There are a thousand distractions out there. If it's not Facebook, it'll be something else until the behavior and expectations are changed.
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CTyankee Donating Member (1000+ posts) Send PM | Profile | Ignore Sun Mar-06-11 04:32 PM
Response to Reply #12
19. This is odd. Years of her being a diligent student, just naturally.
With two other kids and their varying schedules and demands, it has been difficult to always be with her the entire time when she's home from school. When forced to do homework, she does shoddy work (again, not like she was in the past!)and is told she has to do it again.

At the risk of sounding like an old fogey, which of course I am as a grandma, it never occurred to me, at age 12, to watch TV and neglect my homework because my parents wrath would have been (to me at the time) unbearable.

this doesn't appear to be a bullying issue, just a "wanting to fit in" issue so common to adolescents just entering puberty. But she does have an older sibling that has been getting quite a bit of attention lately due to her ADD. I'm wondering if that has something to do with it...

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Fearless Donating Member (1000+ posts) Send PM | Profile | Ignore Sun Mar-06-11 04:40 PM
Response to Reply #19
30. She may indeed be feeling left out
Edited on Sun Mar-06-11 04:43 PM by Fearless
Or jealous. Maybe talking about it with her would be a good start as well. Ask her how she feels about it. Or if she isn't likely to respond to that kind of direct conversation, maybe the family should do something she wants to do, maybe asking her if there is something she'd really like for dinner, or something along those lines that everyone takes part in but that she chooses (making her the center of attention for a little bit).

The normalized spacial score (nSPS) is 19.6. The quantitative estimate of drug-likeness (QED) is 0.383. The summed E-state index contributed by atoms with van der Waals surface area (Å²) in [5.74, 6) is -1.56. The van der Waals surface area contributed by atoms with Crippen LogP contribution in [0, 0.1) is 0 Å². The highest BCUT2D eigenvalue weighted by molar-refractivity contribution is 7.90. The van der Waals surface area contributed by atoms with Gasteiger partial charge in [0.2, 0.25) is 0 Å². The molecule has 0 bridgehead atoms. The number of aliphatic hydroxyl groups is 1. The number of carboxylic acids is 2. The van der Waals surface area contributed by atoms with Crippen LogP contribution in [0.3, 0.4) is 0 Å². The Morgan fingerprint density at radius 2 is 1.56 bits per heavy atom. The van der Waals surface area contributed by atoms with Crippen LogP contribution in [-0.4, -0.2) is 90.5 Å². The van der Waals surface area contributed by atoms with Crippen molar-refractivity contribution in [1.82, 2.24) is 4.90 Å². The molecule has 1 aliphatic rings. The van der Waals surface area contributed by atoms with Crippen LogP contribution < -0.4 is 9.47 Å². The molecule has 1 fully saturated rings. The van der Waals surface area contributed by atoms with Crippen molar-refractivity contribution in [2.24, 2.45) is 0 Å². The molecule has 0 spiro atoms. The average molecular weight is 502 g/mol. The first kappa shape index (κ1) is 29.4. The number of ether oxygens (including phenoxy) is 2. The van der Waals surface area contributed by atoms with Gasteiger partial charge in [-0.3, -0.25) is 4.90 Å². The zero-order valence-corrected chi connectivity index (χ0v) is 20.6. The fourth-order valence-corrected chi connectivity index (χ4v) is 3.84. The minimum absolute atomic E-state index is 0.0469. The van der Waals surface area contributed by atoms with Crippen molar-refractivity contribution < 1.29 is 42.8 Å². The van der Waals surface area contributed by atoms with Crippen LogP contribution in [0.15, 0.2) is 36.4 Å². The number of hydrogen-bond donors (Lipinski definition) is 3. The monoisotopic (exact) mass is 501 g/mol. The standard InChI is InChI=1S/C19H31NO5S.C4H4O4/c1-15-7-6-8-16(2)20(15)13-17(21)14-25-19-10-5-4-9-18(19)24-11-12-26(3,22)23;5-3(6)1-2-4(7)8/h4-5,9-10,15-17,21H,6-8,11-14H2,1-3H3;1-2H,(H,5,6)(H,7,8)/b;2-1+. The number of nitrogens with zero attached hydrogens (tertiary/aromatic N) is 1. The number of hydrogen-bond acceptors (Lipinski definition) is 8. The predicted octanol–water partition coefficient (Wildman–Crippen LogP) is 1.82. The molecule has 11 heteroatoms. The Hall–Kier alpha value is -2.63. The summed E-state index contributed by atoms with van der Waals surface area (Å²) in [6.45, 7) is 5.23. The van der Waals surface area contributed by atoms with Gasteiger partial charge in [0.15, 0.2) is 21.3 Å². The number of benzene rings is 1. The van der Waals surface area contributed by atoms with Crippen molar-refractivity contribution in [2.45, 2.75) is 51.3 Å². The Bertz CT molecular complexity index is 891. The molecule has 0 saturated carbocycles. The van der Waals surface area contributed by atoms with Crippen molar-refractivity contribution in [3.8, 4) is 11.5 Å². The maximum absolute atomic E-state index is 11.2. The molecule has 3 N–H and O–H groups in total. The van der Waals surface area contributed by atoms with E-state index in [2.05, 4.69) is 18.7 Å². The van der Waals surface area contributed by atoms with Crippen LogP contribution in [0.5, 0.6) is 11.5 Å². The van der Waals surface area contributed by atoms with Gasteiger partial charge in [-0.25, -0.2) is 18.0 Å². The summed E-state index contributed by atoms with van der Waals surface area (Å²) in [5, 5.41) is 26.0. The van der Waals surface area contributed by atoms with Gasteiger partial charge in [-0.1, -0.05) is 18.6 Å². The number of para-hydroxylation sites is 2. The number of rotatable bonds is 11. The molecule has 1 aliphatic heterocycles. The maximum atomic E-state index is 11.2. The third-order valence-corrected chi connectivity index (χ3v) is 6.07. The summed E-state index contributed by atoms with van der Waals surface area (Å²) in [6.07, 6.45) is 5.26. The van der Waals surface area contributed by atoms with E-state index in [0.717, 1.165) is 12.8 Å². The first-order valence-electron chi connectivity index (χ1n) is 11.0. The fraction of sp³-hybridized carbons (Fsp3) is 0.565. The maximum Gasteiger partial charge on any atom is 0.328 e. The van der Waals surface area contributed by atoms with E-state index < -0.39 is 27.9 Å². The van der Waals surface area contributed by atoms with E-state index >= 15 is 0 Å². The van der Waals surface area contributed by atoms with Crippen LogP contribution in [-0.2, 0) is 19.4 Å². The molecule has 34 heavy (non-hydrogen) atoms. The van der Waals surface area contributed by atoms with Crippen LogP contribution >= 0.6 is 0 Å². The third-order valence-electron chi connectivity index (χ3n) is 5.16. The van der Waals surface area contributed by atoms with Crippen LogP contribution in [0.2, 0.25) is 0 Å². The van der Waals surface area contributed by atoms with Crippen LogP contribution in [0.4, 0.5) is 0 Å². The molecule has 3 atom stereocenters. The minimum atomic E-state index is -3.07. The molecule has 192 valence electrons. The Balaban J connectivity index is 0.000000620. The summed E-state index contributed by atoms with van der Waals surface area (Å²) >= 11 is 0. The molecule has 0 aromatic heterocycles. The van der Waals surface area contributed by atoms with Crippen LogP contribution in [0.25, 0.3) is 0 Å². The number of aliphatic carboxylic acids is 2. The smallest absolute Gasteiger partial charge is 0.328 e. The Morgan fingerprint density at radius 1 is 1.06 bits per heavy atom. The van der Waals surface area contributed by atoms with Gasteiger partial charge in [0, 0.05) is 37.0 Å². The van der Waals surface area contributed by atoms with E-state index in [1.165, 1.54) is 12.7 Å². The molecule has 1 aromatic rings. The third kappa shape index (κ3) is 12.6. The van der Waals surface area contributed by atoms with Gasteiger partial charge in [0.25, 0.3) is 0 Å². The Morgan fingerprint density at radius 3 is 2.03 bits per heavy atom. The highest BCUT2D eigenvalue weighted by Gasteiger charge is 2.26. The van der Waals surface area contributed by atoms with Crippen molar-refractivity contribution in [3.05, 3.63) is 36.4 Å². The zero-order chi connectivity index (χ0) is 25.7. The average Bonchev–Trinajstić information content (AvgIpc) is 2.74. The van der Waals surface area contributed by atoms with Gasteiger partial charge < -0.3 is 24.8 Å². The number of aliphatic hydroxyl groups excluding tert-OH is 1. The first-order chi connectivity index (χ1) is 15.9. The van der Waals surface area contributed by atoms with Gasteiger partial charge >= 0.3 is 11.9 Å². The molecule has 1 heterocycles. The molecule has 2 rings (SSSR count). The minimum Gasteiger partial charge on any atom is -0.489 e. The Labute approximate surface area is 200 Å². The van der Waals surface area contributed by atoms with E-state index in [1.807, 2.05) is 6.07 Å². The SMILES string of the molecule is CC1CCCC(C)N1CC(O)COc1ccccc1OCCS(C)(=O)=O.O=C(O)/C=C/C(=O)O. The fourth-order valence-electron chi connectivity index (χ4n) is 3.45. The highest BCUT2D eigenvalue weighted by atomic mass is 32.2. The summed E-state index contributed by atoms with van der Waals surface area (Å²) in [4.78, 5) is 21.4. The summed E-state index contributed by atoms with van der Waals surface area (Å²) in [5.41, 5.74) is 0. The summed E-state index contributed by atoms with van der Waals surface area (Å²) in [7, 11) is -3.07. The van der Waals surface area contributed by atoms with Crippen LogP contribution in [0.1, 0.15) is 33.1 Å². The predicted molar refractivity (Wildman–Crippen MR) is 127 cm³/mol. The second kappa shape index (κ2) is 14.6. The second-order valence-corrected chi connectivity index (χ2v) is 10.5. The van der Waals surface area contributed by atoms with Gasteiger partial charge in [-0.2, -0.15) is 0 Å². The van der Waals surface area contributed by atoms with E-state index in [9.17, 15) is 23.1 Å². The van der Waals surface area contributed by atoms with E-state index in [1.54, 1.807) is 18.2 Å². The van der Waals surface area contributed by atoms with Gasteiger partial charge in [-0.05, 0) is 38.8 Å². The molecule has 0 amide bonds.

More than anything, it's true that times have changed; teenage consumerism especially has opened doors for children that they have never had before. But that shouldn't be a problem, if they can learn to budget their time well. Of course, we have to model that for our children, which with our hectic schedules can be daunting at times!

Edit: Reading the other responses further... It may in fact be boys too. She's about that age. Or just friends. If she isn't really the social type, maybe she's starting to come out of her shell. Or maybe she's realized that boys exist, in which case she's entering a very confusing time in life. Dialog would be important, but asking her this would likely repel her. Perhaps a "when I was your age" line of dialog would help, granted she'll probably still be embarrassed. But that's life.
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CTyankee Donating Member (1000+ posts) Send PM | Profile | Ignore Sun Mar-06-11 04:58 PM
Response to Reply #30
36. Her physical appearance has dramatically changed with adolescence.
She always had a little more baby fat than her two sisters but about a year ago she grew taller and thinned out a fair amount (she is active in sports). Her face now has classic cheekbones and, at the risk of sounding like a real grandma, I will say she is stunning looking. I have noticed that she was embarrassed at being told this initially, but I am wondering if now she thinks of herself as some kind of glamorous icon, since the parents of her friends comment on this to my daughter. That and her budding body might be something that she worries about and doesn't talk about...it certainly isn't something she had to worry about when she was 8, 9, or 10...and anyway, why is that a worry?
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Fearless Donating Member (1000+ posts) Send PM | Profile | Ignore Sun Mar-06-11 05:47 PM
Response to Reply #36
41. Indeed.
There's nothing to worry about, teens just need to get used to themselves and gain self confidence. No doubt she will, or has. There is a lot of growing to be done. And there's not a thing wrong with that, you are definitely right.
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CTyankee Donating Member (1000+ posts) Send PM | Profile | Ignore Sun Mar-06-11 05:54 PM
Response to Reply #41
42. Oh, thank you. I was beginning to have dark thoughts about possible abuse situations
because the fathers of her friends were making some remarks that might be interpreted as threatening in a strange way to her.

Just from my perspective, she has grown more aloof to adults, me included, and kind of remote. I think it is adolescence.

Thanks for your help. I appreciate it!